Reviews Round-Up November 2020Reviews Round-Up November 2020


• JADED STAR – ‘Realign’
• ELEINE – ‘Dancing In Hell’
• MOUNTAIN CALLER – ‘Chronicle I: The Truthseeker’
• THEM – ‘Return To Hemmersmoor’
• MY DYING BRIDE – ‘Macabre Cabaret’ & ‘Evinta MMXX’
• DIAMOND HEAD – ‘Lightning To The Nations 2020’




Formed by Maxi Nil (ex-Visions Of Atlantis) and Raphael Saini (ex-Iced Earth) some seven years ago, JADED STAR came out fighting with ‘Memories From The Future’ in 2015 and then seemed to hit the buffers. Having undergone a reboot the Greek band is back now with a completely different line-up (Nil being the only familiar face from the ‘Memories...’ days) and ‘Realign’ (Noble Demon, 6 November). An immensely likeable ten-track outing, ‘Realign’ hails from the more commercial end of metal – a bit like Amaranthe, but with considerably less singers – and also embraces a number of different styles, but is still a heavy little blighter when it bares it teeth in tracks like ‘Breathing Fire’ and the feisty ‘Children Of Chaos’. Meanwhile, opener ‘Female Fronted’ allows Nil to vent her spleen against that gender-defining genre tag – “since when music cares who’s behind the stand, if it’s a woman or a man” – which has also long been a bugbear of Delain’s Charlotte Wessels, I believe.


So, steering well clear of gender-based classifications, another band which does feature a female singer is Sweden’s ELEINE, whose third album ‘Dancing In Hell’ (Black Lodge Records, 27 November) continues the upward trajectory which began with 2018’s ‘Until The End’ and the following year’s ‘All Shall Burn’ EP. ‘Dancing In Hell’, as the title possibly suggests, is an album of atmospheric, hard-as-a-docker compositions, nicely-paced and exquisitely delivered. The album’s centrepiece, the twin epics ‘Memoriam’ (an expansive and brooding cut) and ‘Where Your Rotting Corpse Lies’ with its hacking riff and sweeping orchestration, is ably bookended by a supporting cast of heavy-hitters like ‘Ava Of Death’ and ‘Enemies’, ably crafted and delivered by Madeleine ‘Eleine’ Liljestam (vocals), Rikard Ekberg (guitars and vocals), Anton Helgesson (bass) and Jesper Sunnhagen (drums). Great band, great album... Aside from CD and vinyl editions, ‘Dancing In Hell’ is also available on cassette, probably for those people who’ve never felt the pain of carefully trying to extract the tape from the cassette deck when it’s been ‘eaten’.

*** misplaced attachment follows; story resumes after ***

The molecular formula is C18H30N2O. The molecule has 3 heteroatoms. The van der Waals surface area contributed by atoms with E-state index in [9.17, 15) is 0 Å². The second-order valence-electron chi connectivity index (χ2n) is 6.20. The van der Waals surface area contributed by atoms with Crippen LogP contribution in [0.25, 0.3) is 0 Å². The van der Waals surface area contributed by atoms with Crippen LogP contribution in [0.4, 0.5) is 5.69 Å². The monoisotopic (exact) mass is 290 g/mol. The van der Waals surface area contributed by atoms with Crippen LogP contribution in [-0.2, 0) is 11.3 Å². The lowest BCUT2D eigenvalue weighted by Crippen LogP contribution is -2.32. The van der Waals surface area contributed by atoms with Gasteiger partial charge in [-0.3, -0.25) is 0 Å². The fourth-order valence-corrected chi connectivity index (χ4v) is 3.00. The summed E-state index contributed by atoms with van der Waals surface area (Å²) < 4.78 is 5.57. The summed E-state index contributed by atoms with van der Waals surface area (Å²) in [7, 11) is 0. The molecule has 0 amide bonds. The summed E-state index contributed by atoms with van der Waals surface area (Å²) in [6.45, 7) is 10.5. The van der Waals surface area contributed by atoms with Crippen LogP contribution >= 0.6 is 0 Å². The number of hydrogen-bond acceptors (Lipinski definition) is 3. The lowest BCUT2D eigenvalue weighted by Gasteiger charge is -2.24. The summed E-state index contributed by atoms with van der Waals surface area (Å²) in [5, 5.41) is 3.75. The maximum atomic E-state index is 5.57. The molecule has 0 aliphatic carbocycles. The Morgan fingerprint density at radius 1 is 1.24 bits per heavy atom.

A “heavy, progressive, instrumental three-piece who are driven to tell stories with their music and want listeners to conjure up cinematic scenes in their minds,” is how MOUNTAIN CALLER refer to themselves. If all that sounds too ethereal, the London-based band – guitarist Claire Simson, bassist El Reeve and drummer Max Maxwell – are indeed extremely heavy and intriguingly progressive, and their debut album ‘Chronicle I: The Truthseeker’ (New Heavy Sounds, 6 November) presents an exciting, stimulating clutch of songs, crafted by the trio over three years of hard work and notable live performances. There is a concept, apparently, and although (to me) that’s not overly apparent, there’s no doubting the amazing musicianship and technical proficiency the band have to offer. Amongst the six cuts on offer, ‘A Clamour Of Limbs’ is the only song to feature a lyrical passage, and I’m guessing that the manic conclusion to ‘Dreamspirals’ is a spectacle to behold live. This is a band well worth investigating. Check out the stunning video to ‘I Remember Everything’ at